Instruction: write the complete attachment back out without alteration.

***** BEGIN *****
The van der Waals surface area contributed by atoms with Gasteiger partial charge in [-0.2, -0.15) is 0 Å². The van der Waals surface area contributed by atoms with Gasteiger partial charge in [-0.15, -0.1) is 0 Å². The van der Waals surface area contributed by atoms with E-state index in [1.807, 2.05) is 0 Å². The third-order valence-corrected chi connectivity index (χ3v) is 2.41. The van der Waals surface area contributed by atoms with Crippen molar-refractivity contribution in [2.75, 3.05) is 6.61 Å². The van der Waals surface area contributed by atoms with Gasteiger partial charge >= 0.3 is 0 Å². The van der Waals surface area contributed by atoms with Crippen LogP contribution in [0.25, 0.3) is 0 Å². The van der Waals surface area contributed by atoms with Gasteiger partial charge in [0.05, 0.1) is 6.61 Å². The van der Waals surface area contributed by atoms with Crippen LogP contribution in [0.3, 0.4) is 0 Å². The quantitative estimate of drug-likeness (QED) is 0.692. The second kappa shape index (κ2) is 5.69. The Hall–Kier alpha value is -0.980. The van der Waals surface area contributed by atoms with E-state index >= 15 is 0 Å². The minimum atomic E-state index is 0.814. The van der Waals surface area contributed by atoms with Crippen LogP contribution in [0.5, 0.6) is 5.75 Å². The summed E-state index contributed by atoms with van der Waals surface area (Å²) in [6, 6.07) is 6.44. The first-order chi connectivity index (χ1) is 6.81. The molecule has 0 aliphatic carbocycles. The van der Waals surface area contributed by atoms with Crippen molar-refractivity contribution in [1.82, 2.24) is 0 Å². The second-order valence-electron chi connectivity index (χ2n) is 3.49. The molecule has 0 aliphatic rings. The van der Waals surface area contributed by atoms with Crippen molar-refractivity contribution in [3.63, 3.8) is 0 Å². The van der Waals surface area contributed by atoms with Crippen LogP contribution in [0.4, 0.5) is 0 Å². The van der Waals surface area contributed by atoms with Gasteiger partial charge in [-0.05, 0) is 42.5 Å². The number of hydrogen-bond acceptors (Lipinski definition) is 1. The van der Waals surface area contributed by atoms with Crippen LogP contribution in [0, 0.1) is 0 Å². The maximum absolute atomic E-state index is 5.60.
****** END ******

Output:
The van der Waals surface area contributed by atoms with Gasteiger partial charge in [-0.2, -0.15) is 0 Å². The van der Waals surface area contributed by atoms with Gasteiger partial charge in [-0.15, -0.1) is 0 Å². The van der Waals surface area contributed by atoms with E-state index in [1.807, 2.05) is 0 Å². The third-order valence-corrected chi connectivity index (χ3v) is 2.41. The van der Waals surface area contributed by atoms with Crippen molar-refractivity contribution in [2.75, 3.05) is 6.61 Å². The van der Waals surface area contributed by atoms with Gasteiger partial charge >= 0.3 is 0 Å². The van der Waals surface area contributed by atoms with Crippen LogP contribution in [0.25, 0.3) is 0 Å². The van der Waals surface area contributed by atoms with Gasteiger partial charge in [0.05, 0.1) is 6.61 Å². The van der Waals surface area contributed by atoms with Crippen LogP contribution in [0.3, 0.4) is 0 Å². The quantitative estimate of drug-likeness (QED) is 0.692. The second kappa shape index (κ2) is 5.69. The Hall–Kier alpha value is -0.980. The van der Waals surface area contributed by atoms with E-state index >= 15 is 0 Å². The minimum atomic E-state index is 0.814. The van der Waals surface area contributed by atoms with Crippen LogP contribution in [0.5, 0.6) is 5.75 Å². The summed E-state index contributed by atoms with van der Waals surface area (Å²) in [6, 6.07) is 6.44. The first-order chi connectivity index (χ1) is 6.81. The molecule has 0 aliphatic carbocycles. The van der Waals surface area contributed by atoms with Crippen molar-refractivity contribution in [1.82, 2.24) is 0 Å². The second-order valence-electron chi connectivity index (χ2n) is 3.49. The molecule has 0 aliphatic rings. The van der Waals surface area contributed by atoms with Crippen molar-refractivity contribution in [3.63, 3.8) is 0 Å². The van der Waals surface area contributed by atoms with Crippen LogP contribution in [0.4, 0.5) is 0 Å². The van der Waals surface area contributed by atoms with Gasteiger partial charge in [-0.05, 0) is 42.5 Å². The number of hydrogen-bond acceptors (Lipinski definition) is 1. The van der Waals surface area contributed by atoms with Crippen LogP contribution in [0, 0.1) is 0 Å². The maximum absolute atomic E-state index is 5.60.